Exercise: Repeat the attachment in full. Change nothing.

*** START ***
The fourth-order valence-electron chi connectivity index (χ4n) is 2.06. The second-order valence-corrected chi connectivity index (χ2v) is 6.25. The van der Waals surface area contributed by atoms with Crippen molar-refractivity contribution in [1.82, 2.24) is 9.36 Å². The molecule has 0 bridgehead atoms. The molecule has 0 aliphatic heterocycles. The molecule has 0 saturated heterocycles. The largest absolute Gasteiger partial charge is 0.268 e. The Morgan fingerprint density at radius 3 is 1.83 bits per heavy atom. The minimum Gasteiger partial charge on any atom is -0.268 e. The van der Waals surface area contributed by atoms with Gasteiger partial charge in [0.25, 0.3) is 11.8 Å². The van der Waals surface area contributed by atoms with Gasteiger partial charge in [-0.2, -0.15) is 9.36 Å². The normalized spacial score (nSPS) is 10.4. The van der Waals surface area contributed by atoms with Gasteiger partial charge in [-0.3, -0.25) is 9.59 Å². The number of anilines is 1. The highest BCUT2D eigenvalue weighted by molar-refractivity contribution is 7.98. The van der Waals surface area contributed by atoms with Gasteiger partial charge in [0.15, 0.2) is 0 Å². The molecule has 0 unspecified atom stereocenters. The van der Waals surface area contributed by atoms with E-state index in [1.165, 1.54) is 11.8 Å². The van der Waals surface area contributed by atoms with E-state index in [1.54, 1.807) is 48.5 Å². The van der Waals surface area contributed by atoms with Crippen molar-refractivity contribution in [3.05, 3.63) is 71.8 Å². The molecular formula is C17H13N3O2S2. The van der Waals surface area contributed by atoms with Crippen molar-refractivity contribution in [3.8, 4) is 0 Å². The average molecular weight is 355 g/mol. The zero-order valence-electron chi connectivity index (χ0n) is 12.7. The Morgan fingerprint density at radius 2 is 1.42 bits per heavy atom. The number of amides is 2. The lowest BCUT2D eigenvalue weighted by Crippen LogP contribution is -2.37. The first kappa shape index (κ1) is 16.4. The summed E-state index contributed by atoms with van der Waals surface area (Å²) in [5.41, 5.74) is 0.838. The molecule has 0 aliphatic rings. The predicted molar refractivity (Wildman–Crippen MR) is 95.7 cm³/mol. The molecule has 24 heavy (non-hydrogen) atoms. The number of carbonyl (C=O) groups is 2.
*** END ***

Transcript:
The fourth-order valence-electron chi connectivity index (χ4n) is 2.06. The second-order valence-corrected chi connectivity index (χ2v) is 6.25. The van der Waals surface area contributed by atoms with Crippen molar-refractivity contribution in [1.82, 2.24) is 9.36 Å². The molecule has 0 bridgehead atoms. The molecule has 0 aliphatic heterocycles. The molecule has 0 saturated heterocycles. The largest absolute Gasteiger partial charge is 0.268 e. The Morgan fingerprint density at radius 3 is 1.83 bits per heavy atom. The minimum Gasteiger partial charge on any atom is -0.268 e. The van der Waals surface area contributed by atoms with Gasteiger partial charge in [0.25, 0.3) is 11.8 Å². The van der Waals surface area contributed by atoms with Gasteiger partial charge in [-0.2, -0.15) is 9.36 Å². The normalized spacial score (nSPS) is 10.4. The van der Waals surface area contributed by atoms with Gasteiger partial charge in [-0.3, -0.25) is 9.59 Å². The number of anilines is 1. The highest BCUT2D eigenvalue weighted by molar-refractivity contribution is 7.98. The van der Waals surface area contributed by atoms with Gasteiger partial charge in [0.15, 0.2) is 0 Å². The molecule has 0 unspecified atom stereocenters. The van der Waals surface area contributed by atoms with E-state index in [1.165, 1.54) is 11.8 Å². The van der Waals surface area contributed by atoms with E-state index in [1.54, 1.807) is 48.5 Å². The van der Waals surface area contributed by atoms with Crippen molar-refractivity contribution in [3.05, 3.63) is 71.8 Å². The molecular formula is C17H13N3O2S2. The van der Waals surface area contributed by atoms with Crippen molar-refractivity contribution in [3.8, 4) is 0 Å². The average molecular weight is 355 g/mol. The zero-order valence-electron chi connectivity index (χ0n) is 12.7. The Morgan fingerprint density at radius 2 is 1.42 bits per heavy atom. The number of amides is 2. The lowest BCUT2D eigenvalue weighted by Crippen LogP contribution is -2.37. The first kappa shape index (κ1) is 16.4. The summed E-state index contributed by atoms with van der Waals surface area (Å²) in [5.41, 5.74) is 0.838. The molecule has 0 aliphatic rings. The predicted molar refractivity (Wildman–Crippen MR) is 95.7 cm³/mol. The molecule has 24 heavy (non-hydrogen) atoms. The number of carbonyl (C=O) groups is 2.